From the January Issue


Opportunities Along the New Silk Rail Route

René Buck and Kees Verweij of Amsterdam-based BCI Global walk us through the impact of expanding Eurasian rail services on location strategy in China and Europe.

Read More >>>
From the January Issue


‘A Good Chunk of Change’

A major county in Greater Edmonton looks to be an agent of transformation and cost savings at the same time.

Read More >>>

The complete Digital Edition of Site Selection’s January 2021 issue is now available. Dive in to explore our annual State of the States report, workforce development rankings, an exclusive site selectors survey and features on talent attraction and top tech hubs. In addition to industry reports on film & TV, e-commerce & logistics, business process outsourcing and renewable energy, you’ll find international coverage of Asia, New Zealand, Western Europe and Western Canada, in addition to U.S. spotlights on Tennessee, Alabama, Michigan and the Midwest. And don’t miss an Investment Profile lineup that includes (in addition to Parkland County above) the country of Portugal; San Bernardino County, California; Hampton Roads, Virginia; Detroit, Michigan; Pflugerville, Texas; and the state of Nebraska.

Read More >>>
Top 10 States by Buildings Adaptively Reused for Office
Rank State Buildings Converted Total Sq. Ft. Converted
1 California 595 41,318,496
2 New York 510 70,281,231
3 Massachusetts 363 36,691,249
4 Pennsylvania 265 24,313,357
5 Ohio 186 16,298,182
6 Texas 166 13,236,315
7 Illinois 138 17,377,682
8 Washington 132 12,302,153
9 North Carolina 122 8,702,448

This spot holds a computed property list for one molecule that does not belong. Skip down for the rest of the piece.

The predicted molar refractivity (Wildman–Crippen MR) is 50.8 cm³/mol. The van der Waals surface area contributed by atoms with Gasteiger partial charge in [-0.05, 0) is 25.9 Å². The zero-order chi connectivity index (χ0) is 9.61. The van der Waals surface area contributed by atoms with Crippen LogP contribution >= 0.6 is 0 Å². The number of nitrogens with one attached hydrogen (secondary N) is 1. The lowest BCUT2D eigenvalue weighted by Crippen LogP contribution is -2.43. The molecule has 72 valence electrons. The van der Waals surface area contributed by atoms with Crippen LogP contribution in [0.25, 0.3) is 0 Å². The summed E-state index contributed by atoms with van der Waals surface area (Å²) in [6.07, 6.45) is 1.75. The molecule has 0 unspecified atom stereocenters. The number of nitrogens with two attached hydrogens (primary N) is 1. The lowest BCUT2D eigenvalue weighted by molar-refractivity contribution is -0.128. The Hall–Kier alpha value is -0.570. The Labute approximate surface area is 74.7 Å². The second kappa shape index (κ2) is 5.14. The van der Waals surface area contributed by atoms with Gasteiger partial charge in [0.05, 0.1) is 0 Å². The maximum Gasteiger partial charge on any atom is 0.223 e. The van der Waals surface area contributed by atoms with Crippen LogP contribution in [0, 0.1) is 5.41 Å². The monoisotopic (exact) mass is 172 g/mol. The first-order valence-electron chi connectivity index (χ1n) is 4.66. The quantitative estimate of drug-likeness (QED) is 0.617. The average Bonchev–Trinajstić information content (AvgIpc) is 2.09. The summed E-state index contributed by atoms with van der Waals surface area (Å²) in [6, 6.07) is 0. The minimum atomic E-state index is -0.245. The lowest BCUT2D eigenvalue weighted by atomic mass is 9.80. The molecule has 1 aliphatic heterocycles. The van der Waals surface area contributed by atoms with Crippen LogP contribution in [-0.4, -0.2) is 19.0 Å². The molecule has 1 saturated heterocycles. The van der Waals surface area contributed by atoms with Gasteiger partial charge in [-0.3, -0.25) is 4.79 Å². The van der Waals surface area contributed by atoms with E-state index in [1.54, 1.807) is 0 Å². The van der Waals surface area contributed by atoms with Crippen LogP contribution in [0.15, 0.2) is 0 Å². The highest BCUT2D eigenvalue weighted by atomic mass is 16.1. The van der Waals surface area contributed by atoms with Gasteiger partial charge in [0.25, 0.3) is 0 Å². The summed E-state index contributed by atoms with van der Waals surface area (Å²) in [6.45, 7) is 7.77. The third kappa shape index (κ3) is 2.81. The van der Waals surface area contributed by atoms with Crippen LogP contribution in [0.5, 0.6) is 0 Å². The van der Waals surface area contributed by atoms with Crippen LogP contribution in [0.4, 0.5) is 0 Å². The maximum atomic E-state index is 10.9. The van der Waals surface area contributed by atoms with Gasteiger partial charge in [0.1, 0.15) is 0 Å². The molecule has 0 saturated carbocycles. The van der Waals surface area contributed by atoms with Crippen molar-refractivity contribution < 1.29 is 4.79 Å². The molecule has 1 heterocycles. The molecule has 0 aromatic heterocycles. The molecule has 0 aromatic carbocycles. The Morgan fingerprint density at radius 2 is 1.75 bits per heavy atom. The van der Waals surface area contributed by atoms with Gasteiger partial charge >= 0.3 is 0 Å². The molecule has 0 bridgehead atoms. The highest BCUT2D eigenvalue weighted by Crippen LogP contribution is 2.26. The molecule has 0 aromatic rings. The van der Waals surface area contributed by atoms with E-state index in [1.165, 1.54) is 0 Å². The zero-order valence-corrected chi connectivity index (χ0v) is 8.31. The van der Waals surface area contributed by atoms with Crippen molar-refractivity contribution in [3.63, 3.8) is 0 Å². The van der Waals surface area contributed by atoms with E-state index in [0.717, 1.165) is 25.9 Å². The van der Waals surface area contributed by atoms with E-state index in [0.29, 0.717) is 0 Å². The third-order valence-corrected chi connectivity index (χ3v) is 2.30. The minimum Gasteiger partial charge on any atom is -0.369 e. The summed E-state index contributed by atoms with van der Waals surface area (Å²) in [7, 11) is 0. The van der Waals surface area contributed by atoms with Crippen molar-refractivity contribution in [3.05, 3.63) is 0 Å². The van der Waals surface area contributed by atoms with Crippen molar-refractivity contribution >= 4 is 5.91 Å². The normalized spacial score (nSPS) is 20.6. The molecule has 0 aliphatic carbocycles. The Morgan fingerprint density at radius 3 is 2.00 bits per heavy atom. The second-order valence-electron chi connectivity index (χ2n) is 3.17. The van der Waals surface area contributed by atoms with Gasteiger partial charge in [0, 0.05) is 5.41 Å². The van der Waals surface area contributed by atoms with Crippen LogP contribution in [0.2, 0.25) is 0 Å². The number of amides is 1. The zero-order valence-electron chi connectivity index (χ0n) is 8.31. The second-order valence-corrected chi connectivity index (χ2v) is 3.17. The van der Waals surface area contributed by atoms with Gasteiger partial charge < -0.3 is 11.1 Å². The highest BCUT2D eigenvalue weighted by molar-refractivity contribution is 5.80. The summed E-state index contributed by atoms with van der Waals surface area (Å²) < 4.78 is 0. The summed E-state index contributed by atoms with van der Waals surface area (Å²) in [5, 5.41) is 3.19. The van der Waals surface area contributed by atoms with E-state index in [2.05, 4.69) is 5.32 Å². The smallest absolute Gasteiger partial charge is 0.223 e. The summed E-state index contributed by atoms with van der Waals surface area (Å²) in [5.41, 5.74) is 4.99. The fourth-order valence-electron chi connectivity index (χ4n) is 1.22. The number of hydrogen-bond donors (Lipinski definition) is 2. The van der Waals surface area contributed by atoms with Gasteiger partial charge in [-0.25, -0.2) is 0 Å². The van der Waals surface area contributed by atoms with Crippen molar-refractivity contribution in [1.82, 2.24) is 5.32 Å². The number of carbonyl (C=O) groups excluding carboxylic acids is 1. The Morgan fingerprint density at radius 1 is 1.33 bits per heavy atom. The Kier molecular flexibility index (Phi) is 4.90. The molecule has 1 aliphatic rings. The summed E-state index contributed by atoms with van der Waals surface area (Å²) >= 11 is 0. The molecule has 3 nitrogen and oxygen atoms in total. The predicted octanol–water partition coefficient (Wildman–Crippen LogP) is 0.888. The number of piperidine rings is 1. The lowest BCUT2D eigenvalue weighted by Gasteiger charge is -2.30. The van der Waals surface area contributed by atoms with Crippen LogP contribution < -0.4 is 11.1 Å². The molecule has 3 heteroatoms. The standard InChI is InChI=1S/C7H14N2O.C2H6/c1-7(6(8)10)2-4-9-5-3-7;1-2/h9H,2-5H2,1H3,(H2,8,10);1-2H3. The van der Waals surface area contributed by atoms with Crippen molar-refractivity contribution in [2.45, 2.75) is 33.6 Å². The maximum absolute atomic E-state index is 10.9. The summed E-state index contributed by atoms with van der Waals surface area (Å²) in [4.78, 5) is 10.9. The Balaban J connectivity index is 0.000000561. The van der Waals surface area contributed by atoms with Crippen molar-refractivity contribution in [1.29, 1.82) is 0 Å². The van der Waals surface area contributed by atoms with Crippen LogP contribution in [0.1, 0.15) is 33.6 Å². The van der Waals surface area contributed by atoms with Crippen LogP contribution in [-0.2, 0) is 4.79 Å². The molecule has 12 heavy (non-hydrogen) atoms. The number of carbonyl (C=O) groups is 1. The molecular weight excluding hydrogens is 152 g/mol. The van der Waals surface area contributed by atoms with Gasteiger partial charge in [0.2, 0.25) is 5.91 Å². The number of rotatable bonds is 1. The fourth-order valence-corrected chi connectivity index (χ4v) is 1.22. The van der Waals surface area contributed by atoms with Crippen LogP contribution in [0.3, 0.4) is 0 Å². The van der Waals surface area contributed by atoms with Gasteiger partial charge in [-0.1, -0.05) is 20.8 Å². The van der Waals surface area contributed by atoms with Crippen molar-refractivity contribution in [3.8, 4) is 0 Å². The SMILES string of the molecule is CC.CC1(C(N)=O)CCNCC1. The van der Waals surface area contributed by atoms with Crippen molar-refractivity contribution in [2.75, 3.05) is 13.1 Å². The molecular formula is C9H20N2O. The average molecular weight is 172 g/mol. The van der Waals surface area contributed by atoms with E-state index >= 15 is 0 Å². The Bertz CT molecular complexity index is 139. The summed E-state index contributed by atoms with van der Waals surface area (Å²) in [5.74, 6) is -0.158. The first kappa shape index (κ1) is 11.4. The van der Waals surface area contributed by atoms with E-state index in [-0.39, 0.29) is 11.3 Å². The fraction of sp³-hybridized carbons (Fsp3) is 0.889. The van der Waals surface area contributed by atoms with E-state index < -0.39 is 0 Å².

10 Tennessee 119 7,788,114
source: CommercialEdge/Yardi

Given the abundance of empty office space wrought by COVID-19, it may seem counter-intuitive to be talking about conversion of industrial buildings to office. But a look back can inform how you look forward. CommercialSearch is part of the family of real estate data and publishing sites under the umbrella of Yardi, the 7,000-employee real estate tech company whose client base manages 12 billion sq. ft. of commercial space. The site just published a new report on adaptive reuse that finds, among other trends:

  • A total of 4,283 office buildings have been created through adaptive reuse in the past 100 years (90% in the past 40 years), with more than 2,500 (61%) created from industrial buildings.
  • Two-thirds of all office adaptive reuses in the last 100 years were in just 15 states — New England and the rust belt states, plus California and Texas. “Historically, these states were centers for industry and manufacturing — more so than the other 35 states,” the report notes, “and they also had another important quality: density.”
  • Minneapolis, Portland and Milwaukee join New York, Los Angeles and Boston as top cities for adaptive reuses.